There’s disagreement within the anti-abortion movement about how best to proceed. Steve King, the Nazi-retweeting Congress member from Iowa, has a bill, HR 490, banning post-heartbeat abortions, which he claims National Right to Life is blocking. (National Right to Life claims it doesn’t oppose the bill but is focused on a 20-week ban instead.)
The Susan B. Anthony List and Family Research Council, by contrast, support the King bill. The incrementalist 20-week approach has been quite successful, with 21 states adopting them. (Of those, Arizona and Idaho’s bans have been blocked by courts.) Twenty-week bans apply about four weeks before Roe has historically allowed states to ban abortions, enabling a future Supreme Court ruling that effectively weakens Roe.
So far, 20-week bans haven’t reached the Supreme Court yet. The Ninth Circuit overturned Arizona and Idaho’s bans, only for the Supreme Court to decline to hear an appeal. With Kavanaugh, it’s likelier that the Court will have four votes to grant certiorari, and likelier that it will have five votes to uphold such a ban as not placing an undue burden.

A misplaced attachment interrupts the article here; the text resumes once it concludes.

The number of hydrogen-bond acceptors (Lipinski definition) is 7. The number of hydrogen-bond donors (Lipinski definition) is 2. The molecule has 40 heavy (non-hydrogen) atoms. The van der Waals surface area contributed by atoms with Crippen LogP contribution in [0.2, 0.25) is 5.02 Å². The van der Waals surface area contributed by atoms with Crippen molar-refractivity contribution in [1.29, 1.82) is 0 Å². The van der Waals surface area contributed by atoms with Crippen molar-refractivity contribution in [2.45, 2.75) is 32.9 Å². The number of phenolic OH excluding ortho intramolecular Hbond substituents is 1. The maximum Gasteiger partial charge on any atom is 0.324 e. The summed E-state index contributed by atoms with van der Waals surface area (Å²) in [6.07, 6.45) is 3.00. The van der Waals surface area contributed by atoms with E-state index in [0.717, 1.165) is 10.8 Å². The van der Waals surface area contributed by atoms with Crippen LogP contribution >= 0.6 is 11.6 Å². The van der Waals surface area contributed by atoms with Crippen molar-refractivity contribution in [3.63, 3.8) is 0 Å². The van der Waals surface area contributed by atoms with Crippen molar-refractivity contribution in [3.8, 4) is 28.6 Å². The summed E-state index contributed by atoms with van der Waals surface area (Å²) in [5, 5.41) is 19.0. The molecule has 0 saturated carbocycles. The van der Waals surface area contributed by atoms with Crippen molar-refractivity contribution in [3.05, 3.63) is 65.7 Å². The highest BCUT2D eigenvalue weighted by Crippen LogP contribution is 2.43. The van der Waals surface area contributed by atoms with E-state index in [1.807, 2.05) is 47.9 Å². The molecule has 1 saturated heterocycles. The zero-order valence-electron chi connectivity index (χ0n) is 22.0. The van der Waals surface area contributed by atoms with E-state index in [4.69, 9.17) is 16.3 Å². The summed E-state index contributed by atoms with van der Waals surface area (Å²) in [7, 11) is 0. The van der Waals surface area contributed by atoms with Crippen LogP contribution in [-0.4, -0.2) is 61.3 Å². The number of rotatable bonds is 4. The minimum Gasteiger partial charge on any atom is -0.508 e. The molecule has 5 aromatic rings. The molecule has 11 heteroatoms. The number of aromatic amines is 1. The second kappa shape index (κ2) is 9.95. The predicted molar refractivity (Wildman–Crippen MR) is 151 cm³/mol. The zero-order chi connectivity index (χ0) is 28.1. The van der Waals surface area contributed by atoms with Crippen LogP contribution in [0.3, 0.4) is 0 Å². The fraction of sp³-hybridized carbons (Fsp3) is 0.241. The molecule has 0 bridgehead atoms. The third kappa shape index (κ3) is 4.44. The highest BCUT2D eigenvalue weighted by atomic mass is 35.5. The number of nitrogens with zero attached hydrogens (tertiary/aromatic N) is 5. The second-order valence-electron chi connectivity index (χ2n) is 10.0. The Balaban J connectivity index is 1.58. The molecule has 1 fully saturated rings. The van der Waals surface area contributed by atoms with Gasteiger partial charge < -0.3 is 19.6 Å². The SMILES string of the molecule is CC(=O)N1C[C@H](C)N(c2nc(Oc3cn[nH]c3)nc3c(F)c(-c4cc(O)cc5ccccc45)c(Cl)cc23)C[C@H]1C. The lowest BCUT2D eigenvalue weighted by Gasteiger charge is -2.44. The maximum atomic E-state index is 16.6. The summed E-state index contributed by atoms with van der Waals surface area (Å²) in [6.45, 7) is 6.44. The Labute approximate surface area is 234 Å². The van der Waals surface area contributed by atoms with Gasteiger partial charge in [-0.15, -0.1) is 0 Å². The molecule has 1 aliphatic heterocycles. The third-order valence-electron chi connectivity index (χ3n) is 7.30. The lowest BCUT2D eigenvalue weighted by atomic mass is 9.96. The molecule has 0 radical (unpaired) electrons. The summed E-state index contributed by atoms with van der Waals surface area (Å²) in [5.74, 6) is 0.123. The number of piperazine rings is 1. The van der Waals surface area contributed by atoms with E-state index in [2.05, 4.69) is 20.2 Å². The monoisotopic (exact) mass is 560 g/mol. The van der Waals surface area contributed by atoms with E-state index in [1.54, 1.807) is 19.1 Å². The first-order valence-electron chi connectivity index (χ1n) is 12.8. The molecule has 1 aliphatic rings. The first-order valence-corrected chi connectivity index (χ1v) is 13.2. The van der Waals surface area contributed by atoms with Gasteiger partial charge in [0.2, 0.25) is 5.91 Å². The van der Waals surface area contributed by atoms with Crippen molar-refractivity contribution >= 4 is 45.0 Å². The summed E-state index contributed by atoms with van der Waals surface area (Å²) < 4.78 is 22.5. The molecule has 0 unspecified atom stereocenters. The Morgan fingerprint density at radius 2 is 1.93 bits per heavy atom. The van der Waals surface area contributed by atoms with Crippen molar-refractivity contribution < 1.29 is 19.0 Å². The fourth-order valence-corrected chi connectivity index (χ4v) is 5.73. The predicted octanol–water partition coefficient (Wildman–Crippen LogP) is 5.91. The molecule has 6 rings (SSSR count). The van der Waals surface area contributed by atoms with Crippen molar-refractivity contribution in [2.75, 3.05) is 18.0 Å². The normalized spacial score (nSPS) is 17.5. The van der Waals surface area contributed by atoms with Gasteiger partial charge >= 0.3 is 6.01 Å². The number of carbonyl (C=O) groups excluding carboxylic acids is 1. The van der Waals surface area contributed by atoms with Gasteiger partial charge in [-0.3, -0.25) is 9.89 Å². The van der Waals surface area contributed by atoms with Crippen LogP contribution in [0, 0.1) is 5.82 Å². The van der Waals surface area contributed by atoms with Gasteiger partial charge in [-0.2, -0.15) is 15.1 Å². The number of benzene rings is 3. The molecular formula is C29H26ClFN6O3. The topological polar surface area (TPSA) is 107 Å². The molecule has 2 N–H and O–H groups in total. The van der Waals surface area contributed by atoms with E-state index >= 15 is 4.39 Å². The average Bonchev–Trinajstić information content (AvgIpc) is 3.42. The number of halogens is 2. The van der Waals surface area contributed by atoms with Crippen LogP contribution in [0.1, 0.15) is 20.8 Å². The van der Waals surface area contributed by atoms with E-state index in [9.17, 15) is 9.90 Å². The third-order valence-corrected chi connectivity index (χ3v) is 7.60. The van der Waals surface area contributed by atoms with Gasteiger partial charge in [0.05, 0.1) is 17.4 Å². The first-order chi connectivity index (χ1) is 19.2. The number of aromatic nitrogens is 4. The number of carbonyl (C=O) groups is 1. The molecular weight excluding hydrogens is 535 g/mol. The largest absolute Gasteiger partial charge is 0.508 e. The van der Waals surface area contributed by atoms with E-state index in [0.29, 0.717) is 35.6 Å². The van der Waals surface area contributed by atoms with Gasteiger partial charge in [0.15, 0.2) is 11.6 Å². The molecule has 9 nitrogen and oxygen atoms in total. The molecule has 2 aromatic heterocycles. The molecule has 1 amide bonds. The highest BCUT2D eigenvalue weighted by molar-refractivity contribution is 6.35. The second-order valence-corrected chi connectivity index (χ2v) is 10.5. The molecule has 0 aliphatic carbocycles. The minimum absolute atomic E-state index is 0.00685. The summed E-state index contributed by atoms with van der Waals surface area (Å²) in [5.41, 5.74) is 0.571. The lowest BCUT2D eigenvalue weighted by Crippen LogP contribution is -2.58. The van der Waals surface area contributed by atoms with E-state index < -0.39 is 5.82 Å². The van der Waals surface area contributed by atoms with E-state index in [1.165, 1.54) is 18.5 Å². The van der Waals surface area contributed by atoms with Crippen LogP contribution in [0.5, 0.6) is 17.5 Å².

But it’s possible that the incrementalist strategy will give way to a more expansive effort. The passage of heartbeat bans or total bans on abortion at the state level will almost certainly lead federal appeals courts to overturn them, and if the conservatives on the Supreme Court don’t want to fully overturn yet, they can simply decline to hear the case.
A conservative circuit court of appeals panel could rogue and decide to disobey Roe and Casey. (This would most likely happen after the post-Kavanaugh Court allows some less dramatic regulations like a 20-week ban to go forward, after which the circuit judges could argue that Roe and Casey no longer apply in the wake of more recent Supreme Court jurisprudence.) And then the Supreme Court would likely be forced to take up the issue.
This is what happened in 2014 to 2015 with same-sex marriage: Circuit courts split on the issue, forcing the Supreme Court to resolve the disagreement.
That eventuality would bring the possibility of overturning Roe entirely to the Court’s door, and it would have little choice but to hear the case. After that point, all bets are off.